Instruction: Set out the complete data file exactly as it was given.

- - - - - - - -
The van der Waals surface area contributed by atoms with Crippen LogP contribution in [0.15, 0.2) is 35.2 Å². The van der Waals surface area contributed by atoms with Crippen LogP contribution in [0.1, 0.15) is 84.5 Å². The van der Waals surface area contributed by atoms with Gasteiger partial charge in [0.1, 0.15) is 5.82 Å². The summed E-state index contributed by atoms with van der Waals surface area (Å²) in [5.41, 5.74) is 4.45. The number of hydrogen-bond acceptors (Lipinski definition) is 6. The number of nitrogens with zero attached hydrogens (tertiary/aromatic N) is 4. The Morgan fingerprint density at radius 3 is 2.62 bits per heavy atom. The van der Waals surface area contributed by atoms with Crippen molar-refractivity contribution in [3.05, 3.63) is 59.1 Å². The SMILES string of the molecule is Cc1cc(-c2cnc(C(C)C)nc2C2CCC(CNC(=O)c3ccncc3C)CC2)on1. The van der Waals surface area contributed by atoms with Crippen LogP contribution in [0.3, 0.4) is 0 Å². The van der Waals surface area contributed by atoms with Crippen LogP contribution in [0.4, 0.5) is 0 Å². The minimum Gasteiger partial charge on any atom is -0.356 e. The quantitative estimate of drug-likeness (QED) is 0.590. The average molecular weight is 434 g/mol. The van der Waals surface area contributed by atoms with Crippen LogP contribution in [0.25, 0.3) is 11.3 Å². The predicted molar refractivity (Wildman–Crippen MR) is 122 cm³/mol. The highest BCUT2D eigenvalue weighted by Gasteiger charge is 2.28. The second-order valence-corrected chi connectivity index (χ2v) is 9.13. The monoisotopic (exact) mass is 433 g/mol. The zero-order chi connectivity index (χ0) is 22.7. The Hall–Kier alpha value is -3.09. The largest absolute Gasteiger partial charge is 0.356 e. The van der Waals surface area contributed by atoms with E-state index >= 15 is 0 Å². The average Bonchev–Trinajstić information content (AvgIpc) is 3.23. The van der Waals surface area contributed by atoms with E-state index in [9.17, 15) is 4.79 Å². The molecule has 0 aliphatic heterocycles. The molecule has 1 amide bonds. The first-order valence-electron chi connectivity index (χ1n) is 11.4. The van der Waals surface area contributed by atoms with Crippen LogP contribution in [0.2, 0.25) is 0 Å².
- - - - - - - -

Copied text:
The van der Waals surface area contributed by atoms with Crippen LogP contribution in [0.15, 0.2) is 35.2 Å². The van der Waals surface area contributed by atoms with Crippen LogP contribution in [0.1, 0.15) is 84.5 Å². The van der Waals surface area contributed by atoms with Gasteiger partial charge in [0.1, 0.15) is 5.82 Å². The summed E-state index contributed by atoms with van der Waals surface area (Å²) in [5.41, 5.74) is 4.45. The number of hydrogen-bond acceptors (Lipinski definition) is 6. The number of nitrogens with zero attached hydrogens (tertiary/aromatic N) is 4. The Morgan fingerprint density at radius 3 is 2.62 bits per heavy atom. The van der Waals surface area contributed by atoms with Crippen molar-refractivity contribution in [3.05, 3.63) is 59.1 Å². The SMILES string of the molecule is Cc1cc(-c2cnc(C(C)C)nc2C2CCC(CNC(=O)c3ccncc3C)CC2)on1. The van der Waals surface area contributed by atoms with Crippen LogP contribution in [0.3, 0.4) is 0 Å². The van der Waals surface area contributed by atoms with Crippen LogP contribution in [0.4, 0.5) is 0 Å². The minimum Gasteiger partial charge on any atom is -0.356 e. The quantitative estimate of drug-likeness (QED) is 0.590. The average molecular weight is 434 g/mol. The van der Waals surface area contributed by atoms with Crippen LogP contribution in [0.25, 0.3) is 11.3 Å². The predicted molar refractivity (Wildman–Crippen MR) is 122 cm³/mol. The highest BCUT2D eigenvalue weighted by Gasteiger charge is 2.28. The second-order valence-corrected chi connectivity index (χ2v) is 9.13. The monoisotopic (exact) mass is 433 g/mol. The zero-order chi connectivity index (χ0) is 22.7. The Hall–Kier alpha value is -3.09. The largest absolute Gasteiger partial charge is 0.356 e. The van der Waals surface area contributed by atoms with E-state index >= 15 is 0 Å². The average Bonchev–Trinajstić information content (AvgIpc) is 3.23. The van der Waals surface area contributed by atoms with E-state index in [9.17, 15) is 4.79 Å². The molecule has 0 aliphatic heterocycles. The molecule has 1 amide bonds. The first-order valence-electron chi connectivity index (χ1n) is 11.4. The van der Waals surface area contributed by atoms with Crippen LogP contribution in [0.2, 0.25) is 0 Å².